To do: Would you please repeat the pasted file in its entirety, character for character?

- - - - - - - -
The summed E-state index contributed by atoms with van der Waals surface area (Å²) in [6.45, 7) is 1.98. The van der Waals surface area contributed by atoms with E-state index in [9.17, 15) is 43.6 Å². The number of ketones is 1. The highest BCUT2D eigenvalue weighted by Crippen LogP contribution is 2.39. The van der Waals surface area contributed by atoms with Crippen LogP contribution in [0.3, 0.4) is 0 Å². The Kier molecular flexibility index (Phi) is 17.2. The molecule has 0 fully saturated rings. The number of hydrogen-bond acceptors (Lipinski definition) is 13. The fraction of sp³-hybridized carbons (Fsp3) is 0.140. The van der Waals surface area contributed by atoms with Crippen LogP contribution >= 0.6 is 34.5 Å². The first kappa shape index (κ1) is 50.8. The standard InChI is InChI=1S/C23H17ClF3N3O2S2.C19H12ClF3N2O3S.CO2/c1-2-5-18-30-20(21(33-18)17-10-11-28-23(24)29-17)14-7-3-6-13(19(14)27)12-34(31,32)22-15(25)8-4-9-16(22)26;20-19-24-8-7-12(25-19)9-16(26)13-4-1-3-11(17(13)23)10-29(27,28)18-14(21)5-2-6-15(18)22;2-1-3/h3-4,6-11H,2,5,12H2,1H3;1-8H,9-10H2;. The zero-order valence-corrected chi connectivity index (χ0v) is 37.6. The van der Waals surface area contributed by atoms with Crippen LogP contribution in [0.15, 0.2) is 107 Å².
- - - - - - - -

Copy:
The summed E-state index contributed by atoms with van der Waals surface area (Å²) in [6.45, 7) is 1.98. The van der Waals surface area contributed by atoms with E-state index in [9.17, 15) is 43.6 Å². The number of ketones is 1. The highest BCUT2D eigenvalue weighted by Crippen LogP contribution is 2.39. The van der Waals surface area contributed by atoms with Crippen LogP contribution in [0.3, 0.4) is 0 Å². The Kier molecular flexibility index (Phi) is 17.2. The molecule has 0 fully saturated rings. The number of hydrogen-bond acceptors (Lipinski definition) is 13. The fraction of sp³-hybridized carbons (Fsp3) is 0.140. The van der Waals surface area contributed by atoms with Crippen LogP contribution >= 0.6 is 34.5 Å². The first kappa shape index (κ1) is 50.8. The standard InChI is InChI=1S/C23H17ClF3N3O2S2.C19H12ClF3N2O3S.CO2/c1-2-5-18-30-20(21(33-18)17-10-11-28-23(24)29-17)14-7-3-6-13(19(14)27)12-34(31,32)22-15(25)8-4-9-16(22)26;20-19-24-8-7-12(25-19)9-16(26)13-4-1-3-11(17(13)23)10-29(27,28)18-14(21)5-2-6-15(18)22;2-1-3/h3-4,6-11H,2,5,12H2,1H3;1-8H,9-10H2;. The zero-order valence-corrected chi connectivity index (χ0v) is 37.6. The van der Waals surface area contributed by atoms with Crippen LogP contribution in [0.15, 0.2) is 107 Å².